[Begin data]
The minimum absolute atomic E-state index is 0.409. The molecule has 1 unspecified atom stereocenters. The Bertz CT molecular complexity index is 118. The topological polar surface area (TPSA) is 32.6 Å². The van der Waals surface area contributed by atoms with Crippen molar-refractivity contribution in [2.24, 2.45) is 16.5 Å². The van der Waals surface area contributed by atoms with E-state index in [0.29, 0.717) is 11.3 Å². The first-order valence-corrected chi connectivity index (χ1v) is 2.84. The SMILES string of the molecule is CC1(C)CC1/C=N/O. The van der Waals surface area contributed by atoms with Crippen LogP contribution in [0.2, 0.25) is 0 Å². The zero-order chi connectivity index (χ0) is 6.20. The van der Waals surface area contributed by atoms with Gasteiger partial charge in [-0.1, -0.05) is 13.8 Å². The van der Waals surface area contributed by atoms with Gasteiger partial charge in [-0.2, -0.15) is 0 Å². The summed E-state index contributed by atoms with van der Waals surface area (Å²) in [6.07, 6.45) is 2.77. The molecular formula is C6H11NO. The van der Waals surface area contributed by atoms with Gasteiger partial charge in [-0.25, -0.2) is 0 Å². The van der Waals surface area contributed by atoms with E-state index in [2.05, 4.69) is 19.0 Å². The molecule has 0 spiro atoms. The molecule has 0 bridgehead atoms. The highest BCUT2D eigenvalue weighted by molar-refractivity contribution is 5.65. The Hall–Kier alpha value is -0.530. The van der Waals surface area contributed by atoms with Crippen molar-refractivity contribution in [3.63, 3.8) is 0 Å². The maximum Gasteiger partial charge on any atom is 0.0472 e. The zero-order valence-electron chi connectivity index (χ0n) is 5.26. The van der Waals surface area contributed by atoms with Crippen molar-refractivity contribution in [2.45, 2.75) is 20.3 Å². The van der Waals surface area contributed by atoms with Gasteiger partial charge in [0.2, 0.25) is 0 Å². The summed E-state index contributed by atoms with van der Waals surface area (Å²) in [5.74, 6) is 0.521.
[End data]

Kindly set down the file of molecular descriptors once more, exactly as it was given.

The minimum absolute atomic E-state index is 0.409. The molecule has 1 unspecified atom stereocenters. The Bertz CT molecular complexity index is 118. The topological polar surface area (TPSA) is 32.6 Å². The van der Waals surface area contributed by atoms with Crippen molar-refractivity contribution in [2.24, 2.45) is 16.5 Å². The van der Waals surface area contributed by atoms with E-state index in [0.29, 0.717) is 11.3 Å². The first-order valence-corrected chi connectivity index (χ1v) is 2.84. The SMILES string of the molecule is CC1(C)CC1/C=N/O. The van der Waals surface area contributed by atoms with Crippen LogP contribution in [0.2, 0.25) is 0 Å². The zero-order chi connectivity index (χ0) is 6.20. The van der Waals surface area contributed by atoms with Gasteiger partial charge in [-0.1, -0.05) is 13.8 Å². The van der Waals surface area contributed by atoms with Gasteiger partial charge in [-0.2, -0.15) is 0 Å². The summed E-state index contributed by atoms with van der Waals surface area (Å²) in [6.07, 6.45) is 2.77. The molecular formula is C6H11NO. The van der Waals surface area contributed by atoms with Gasteiger partial charge in [-0.25, -0.2) is 0 Å². The van der Waals surface area contributed by atoms with E-state index in [2.05, 4.69) is 19.0 Å². The molecule has 0 spiro atoms. The molecule has 0 bridgehead atoms. The highest BCUT2D eigenvalue weighted by molar-refractivity contribution is 5.65. The Hall–Kier alpha value is -0.530. The van der Waals surface area contributed by atoms with Crippen molar-refractivity contribution in [3.63, 3.8) is 0 Å². The maximum Gasteiger partial charge on any atom is 0.0472 e. The zero-order valence-electron chi connectivity index (χ0n) is 5.26. The van der Waals surface area contributed by atoms with Crippen molar-refractivity contribution in [2.45, 2.75) is 20.3 Å². The van der Waals surface area contributed by atoms with Gasteiger partial charge in [0.2, 0.25) is 0 Å². The summed E-state index contributed by atoms with van der Waals surface area (Å²) in [5.74, 6) is 0.521.